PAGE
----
The big news yesterday were the preliminary reports that MLB and the Player’s Association were exploring a way to open the season in May in Arizona. The teams would play at Chase Field and the various minor league parks around Phoenix, while living sequestered in hotels around the city - kind of like the O.J. jury.
There’s even more weirdness in the fine print of Jeff Passan’s article: Electronic strike zone to keep the umpire at a distance, no mound visits, 7-inning doubleheaders, players sitting in the empty bleachers instead of the dugout. It even mentions having the players on-field mic’d up, presumably because 1) it was such a hit this Spring and 2) as we learned from Wrestlemania, sports with no crowd noise is unnerving.
For a sport that, perhaps more than any other, prides itself on continuity and tradition, that’s a TREMENDOUS amount of weird to introduce in a single season. As for the reaction to the plan, Andy McCullough at The Athletic did a pretty good job of summing it up:
The plan, depending on your perspective, is either a ray of light during a moment of national disillusion or a dystopian experiment with harrowing downsides.
To me, this plan is BOTH a ray of light and a dystopian experiment. But, assuming the due diligence of MLB, the Player’s Association and public health officials (all of whom are involved) can mitigate the most harrowing downsides...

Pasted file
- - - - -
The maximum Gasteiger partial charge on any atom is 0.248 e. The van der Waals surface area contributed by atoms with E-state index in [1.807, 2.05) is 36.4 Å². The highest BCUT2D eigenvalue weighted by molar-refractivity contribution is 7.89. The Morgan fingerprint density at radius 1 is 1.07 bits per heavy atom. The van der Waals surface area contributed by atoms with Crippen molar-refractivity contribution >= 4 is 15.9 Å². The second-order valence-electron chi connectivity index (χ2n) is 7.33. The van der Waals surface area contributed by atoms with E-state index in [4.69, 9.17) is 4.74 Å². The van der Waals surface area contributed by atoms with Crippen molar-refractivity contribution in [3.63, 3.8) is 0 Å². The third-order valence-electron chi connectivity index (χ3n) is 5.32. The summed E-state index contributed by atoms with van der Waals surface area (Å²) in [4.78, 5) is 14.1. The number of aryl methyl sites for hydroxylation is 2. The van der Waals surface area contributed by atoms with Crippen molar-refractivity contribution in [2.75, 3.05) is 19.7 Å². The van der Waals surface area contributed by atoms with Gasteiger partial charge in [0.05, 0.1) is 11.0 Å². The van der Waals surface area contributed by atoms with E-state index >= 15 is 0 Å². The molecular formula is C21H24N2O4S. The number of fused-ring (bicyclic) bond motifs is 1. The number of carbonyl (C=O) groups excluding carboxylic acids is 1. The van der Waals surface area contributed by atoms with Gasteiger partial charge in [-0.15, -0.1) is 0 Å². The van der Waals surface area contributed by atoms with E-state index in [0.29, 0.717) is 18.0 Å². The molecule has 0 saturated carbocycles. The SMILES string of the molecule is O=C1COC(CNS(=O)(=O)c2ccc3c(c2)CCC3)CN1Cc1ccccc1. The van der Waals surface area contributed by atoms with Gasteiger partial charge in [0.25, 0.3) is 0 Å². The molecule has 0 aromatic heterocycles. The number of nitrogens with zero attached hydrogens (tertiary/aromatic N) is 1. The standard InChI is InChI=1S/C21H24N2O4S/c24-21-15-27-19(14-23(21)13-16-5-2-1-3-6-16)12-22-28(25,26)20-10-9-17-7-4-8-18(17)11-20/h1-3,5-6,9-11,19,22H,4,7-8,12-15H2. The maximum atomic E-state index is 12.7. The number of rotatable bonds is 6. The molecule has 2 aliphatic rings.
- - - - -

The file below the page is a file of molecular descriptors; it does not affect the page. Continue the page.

Let’s get weird.
I think the reality is we will either have Weird Baseball or No Baseball this season. The coming months are very uncertain, but every expert I read suggests that even when mass sheltering-in-place eases, we should expect limitations on public gatherings and intermittent quarantine periods to last for at least the next year.
That means anything resembling a normal season, with teams criss-crossing the country to play in stadiums full of fans, is very unlikely. And the owners must have reached the same conclusion, because if they believed they could wait until July 1 (or whenever) and then hold some semblance of a “regular” regular season where they reaped the huge gate receipts - they would.
Throughout Asia, where most countries are a few weeks ahead of the curve on the US, Baseball leagues are experimenting with ways to play games in empty stadiums. In Taiwan, they are even installing robot mannequins in the stands to simulate actual fans. If you’re going to have Weird Baseball, why not steer into he weird?
The UFC is on the verge of securing a private island where they can fly fighters from around the world and hold competitions. How’s that for a dystopian experiment? We’re here debating the ethics of living in a hotel in Phoenix while Dana White is going full Most Dangerous Game.
It’s weird baseball or no baseball in 2020. No baseball is pretty likely and, it’s important to say: That’s okay too. If that’s what public health officials and the workers from the players down to the hotel staff deem to be the most prudent option, there should be no baseball.
But where to draw the lines in terms of risk is an open question, and will be an even grayer area as society reopens in some capacity. The lowest-risk option is for all of us to stay in our homes for 12-18 months until there is a vaccine to protect against Covid-19. Some may choose that option and, for them, right on.